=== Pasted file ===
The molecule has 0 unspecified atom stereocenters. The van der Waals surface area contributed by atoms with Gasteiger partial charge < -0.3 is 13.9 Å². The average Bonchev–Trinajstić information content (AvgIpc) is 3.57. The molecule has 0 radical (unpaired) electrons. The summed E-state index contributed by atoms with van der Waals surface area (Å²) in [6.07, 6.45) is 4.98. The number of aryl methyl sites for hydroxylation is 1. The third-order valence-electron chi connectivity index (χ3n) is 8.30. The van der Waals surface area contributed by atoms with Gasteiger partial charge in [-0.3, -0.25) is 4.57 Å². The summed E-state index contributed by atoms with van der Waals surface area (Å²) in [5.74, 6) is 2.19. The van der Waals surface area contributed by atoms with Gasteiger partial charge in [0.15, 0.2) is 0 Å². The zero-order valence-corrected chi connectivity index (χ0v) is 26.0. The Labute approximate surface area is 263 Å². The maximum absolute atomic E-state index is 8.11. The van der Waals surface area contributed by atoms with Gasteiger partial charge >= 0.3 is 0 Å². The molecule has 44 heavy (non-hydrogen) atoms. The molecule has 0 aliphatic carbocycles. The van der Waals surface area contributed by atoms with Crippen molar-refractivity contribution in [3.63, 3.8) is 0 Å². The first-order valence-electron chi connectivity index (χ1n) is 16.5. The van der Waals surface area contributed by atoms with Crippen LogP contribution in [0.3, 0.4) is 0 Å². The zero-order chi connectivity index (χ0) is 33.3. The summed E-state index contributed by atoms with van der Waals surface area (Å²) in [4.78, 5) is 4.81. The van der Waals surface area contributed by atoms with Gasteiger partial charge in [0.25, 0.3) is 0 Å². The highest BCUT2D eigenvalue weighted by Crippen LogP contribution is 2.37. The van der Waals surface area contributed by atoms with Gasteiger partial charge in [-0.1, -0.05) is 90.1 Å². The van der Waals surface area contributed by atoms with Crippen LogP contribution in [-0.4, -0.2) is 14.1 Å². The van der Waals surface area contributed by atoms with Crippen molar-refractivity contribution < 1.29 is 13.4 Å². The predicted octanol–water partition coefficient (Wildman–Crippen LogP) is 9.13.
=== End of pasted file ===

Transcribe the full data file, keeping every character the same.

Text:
The molecule has 0 unspecified atom stereocenters. The van der Waals surface area contributed by atoms with Gasteiger partial charge < -0.3 is 13.9 Å². The average Bonchev–Trinajstić information content (AvgIpc) is 3.57. The molecule has 0 radical (unpaired) electrons. The summed E-state index contributed by atoms with van der Waals surface area (Å²) in [6.07, 6.45) is 4.98. The number of aryl methyl sites for hydroxylation is 1. The third-order valence-electron chi connectivity index (χ3n) is 8.30. The van der Waals surface area contributed by atoms with Gasteiger partial charge in [-0.3, -0.25) is 4.57 Å². The summed E-state index contributed by atoms with van der Waals surface area (Å²) in [5.74, 6) is 2.19. The van der Waals surface area contributed by atoms with Gasteiger partial charge in [0.15, 0.2) is 0 Å². The zero-order valence-corrected chi connectivity index (χ0v) is 26.0. The Labute approximate surface area is 263 Å². The maximum absolute atomic E-state index is 8.11. The van der Waals surface area contributed by atoms with Gasteiger partial charge >= 0.3 is 0 Å². The molecule has 44 heavy (non-hydrogen) atoms. The molecule has 0 aliphatic carbocycles. The van der Waals surface area contributed by atoms with Crippen molar-refractivity contribution in [3.63, 3.8) is 0 Å². The first-order valence-electron chi connectivity index (χ1n) is 16.5. The van der Waals surface area contributed by atoms with Crippen LogP contribution in [0.3, 0.4) is 0 Å². The zero-order chi connectivity index (χ0) is 33.3. The summed E-state index contributed by atoms with van der Waals surface area (Å²) in [4.78, 5) is 4.81. The van der Waals surface area contributed by atoms with Gasteiger partial charge in [0.25, 0.3) is 0 Å². The highest BCUT2D eigenvalue weighted by Crippen LogP contribution is 2.37. The van der Waals surface area contributed by atoms with Gasteiger partial charge in [-0.1, -0.05) is 90.1 Å². The van der Waals surface area contributed by atoms with Crippen LogP contribution in [-0.4, -0.2) is 14.1 Å². The van der Waals surface area contributed by atoms with Crippen molar-refractivity contribution < 1.29 is 13.4 Å². The predicted octanol–water partition coefficient (Wildman–Crippen LogP) is 9.13.